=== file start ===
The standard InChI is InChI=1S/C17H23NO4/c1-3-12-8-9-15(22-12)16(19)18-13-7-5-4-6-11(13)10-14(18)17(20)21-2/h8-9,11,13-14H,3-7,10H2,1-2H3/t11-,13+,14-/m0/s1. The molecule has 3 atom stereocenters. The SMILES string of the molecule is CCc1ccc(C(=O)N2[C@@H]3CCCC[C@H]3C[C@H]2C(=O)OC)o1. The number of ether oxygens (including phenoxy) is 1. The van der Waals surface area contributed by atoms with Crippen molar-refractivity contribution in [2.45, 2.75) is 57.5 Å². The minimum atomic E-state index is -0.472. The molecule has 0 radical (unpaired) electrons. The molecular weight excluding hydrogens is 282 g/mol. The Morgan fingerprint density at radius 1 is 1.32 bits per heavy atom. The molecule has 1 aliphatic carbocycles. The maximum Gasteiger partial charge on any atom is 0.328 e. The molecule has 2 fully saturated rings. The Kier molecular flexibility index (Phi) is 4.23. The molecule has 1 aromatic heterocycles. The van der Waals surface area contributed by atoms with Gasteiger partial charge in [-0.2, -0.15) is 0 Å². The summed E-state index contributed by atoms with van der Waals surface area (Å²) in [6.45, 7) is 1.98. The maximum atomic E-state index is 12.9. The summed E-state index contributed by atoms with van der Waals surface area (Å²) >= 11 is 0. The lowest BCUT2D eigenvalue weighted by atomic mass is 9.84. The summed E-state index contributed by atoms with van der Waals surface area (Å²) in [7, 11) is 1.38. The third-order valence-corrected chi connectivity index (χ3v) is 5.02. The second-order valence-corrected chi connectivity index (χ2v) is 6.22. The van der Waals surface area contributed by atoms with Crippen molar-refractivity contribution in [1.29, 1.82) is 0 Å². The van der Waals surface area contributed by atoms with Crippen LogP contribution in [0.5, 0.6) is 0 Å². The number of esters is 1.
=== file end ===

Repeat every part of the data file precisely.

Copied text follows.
The standard InChI is InChI=1S/C17H23NO4/c1-3-12-8-9-15(22-12)16(19)18-13-7-5-4-6-11(13)10-14(18)17(20)21-2/h8-9,11,13-14H,3-7,10H2,1-2H3/t11-,13+,14-/m0/s1. The molecule has 3 atom stereocenters. The SMILES string of the molecule is CCc1ccc(C(=O)N2[C@@H]3CCCC[C@H]3C[C@H]2C(=O)OC)o1. The number of ether oxygens (including phenoxy) is 1. The van der Waals surface area contributed by atoms with Crippen molar-refractivity contribution in [2.45, 2.75) is 57.5 Å². The minimum atomic E-state index is -0.472. The molecule has 0 radical (unpaired) electrons. The molecular weight excluding hydrogens is 282 g/mol. The Morgan fingerprint density at radius 1 is 1.32 bits per heavy atom. The molecule has 1 aliphatic carbocycles. The maximum Gasteiger partial charge on any atom is 0.328 e. The molecule has 2 fully saturated rings. The Kier molecular flexibility index (Phi) is 4.23. The molecule has 1 aromatic heterocycles. The van der Waals surface area contributed by atoms with Gasteiger partial charge in [-0.2, -0.15) is 0 Å². The summed E-state index contributed by atoms with van der Waals surface area (Å²) in [6.45, 7) is 1.98. The maximum atomic E-state index is 12.9. The summed E-state index contributed by atoms with van der Waals surface area (Å²) >= 11 is 0. The lowest BCUT2D eigenvalue weighted by atomic mass is 9.84. The summed E-state index contributed by atoms with van der Waals surface area (Å²) in [7, 11) is 1.38. The third-order valence-corrected chi connectivity index (χ3v) is 5.02. The second-order valence-corrected chi connectivity index (χ2v) is 6.22. The van der Waals surface area contributed by atoms with Crippen molar-refractivity contribution in [1.29, 1.82) is 0 Å². The van der Waals surface area contributed by atoms with Crippen LogP contribution in [0.5, 0.6) is 0 Å². The number of esters is 1.